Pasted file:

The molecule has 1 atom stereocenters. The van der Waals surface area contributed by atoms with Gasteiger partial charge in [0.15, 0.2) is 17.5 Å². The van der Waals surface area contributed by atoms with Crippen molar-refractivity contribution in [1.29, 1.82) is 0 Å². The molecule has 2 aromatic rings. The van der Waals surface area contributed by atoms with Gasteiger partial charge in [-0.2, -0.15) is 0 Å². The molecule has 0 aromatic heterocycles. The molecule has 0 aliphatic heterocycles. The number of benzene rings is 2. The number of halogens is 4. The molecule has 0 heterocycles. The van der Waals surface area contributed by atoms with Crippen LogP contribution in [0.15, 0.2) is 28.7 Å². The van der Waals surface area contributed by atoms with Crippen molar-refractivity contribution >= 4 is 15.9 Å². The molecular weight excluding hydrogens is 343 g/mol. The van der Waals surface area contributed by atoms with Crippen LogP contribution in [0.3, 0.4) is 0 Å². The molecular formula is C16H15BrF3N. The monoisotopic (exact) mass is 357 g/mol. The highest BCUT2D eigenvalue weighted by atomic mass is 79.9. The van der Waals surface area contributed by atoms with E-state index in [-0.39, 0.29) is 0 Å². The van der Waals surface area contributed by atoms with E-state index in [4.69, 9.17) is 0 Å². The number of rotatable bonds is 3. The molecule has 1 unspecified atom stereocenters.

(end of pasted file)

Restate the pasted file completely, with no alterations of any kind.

The molecule has 1 atom stereocenters. The van der Waals surface area contributed by atoms with Gasteiger partial charge in [0.15, 0.2) is 17.5 Å². The van der Waals surface area contributed by atoms with Crippen molar-refractivity contribution in [1.29, 1.82) is 0 Å². The molecule has 2 aromatic rings. The van der Waals surface area contributed by atoms with Gasteiger partial charge in [-0.2, -0.15) is 0 Å². The molecule has 0 aromatic heterocycles. The molecule has 0 aliphatic heterocycles. The number of benzene rings is 2. The number of halogens is 4. The molecule has 0 heterocycles. The van der Waals surface area contributed by atoms with Crippen LogP contribution in [0.15, 0.2) is 28.7 Å². The van der Waals surface area contributed by atoms with Crippen molar-refractivity contribution >= 4 is 15.9 Å². The molecular weight excluding hydrogens is 343 g/mol. The van der Waals surface area contributed by atoms with Crippen LogP contribution in [0.3, 0.4) is 0 Å². The molecular formula is C16H15BrF3N. The monoisotopic (exact) mass is 357 g/mol. The highest BCUT2D eigenvalue weighted by atomic mass is 79.9. The van der Waals surface area contributed by atoms with E-state index in [-0.39, 0.29) is 0 Å². The van der Waals surface area contributed by atoms with E-state index in [4.69, 9.17) is 0 Å². The number of rotatable bonds is 3. The molecule has 1 unspecified atom stereocenters.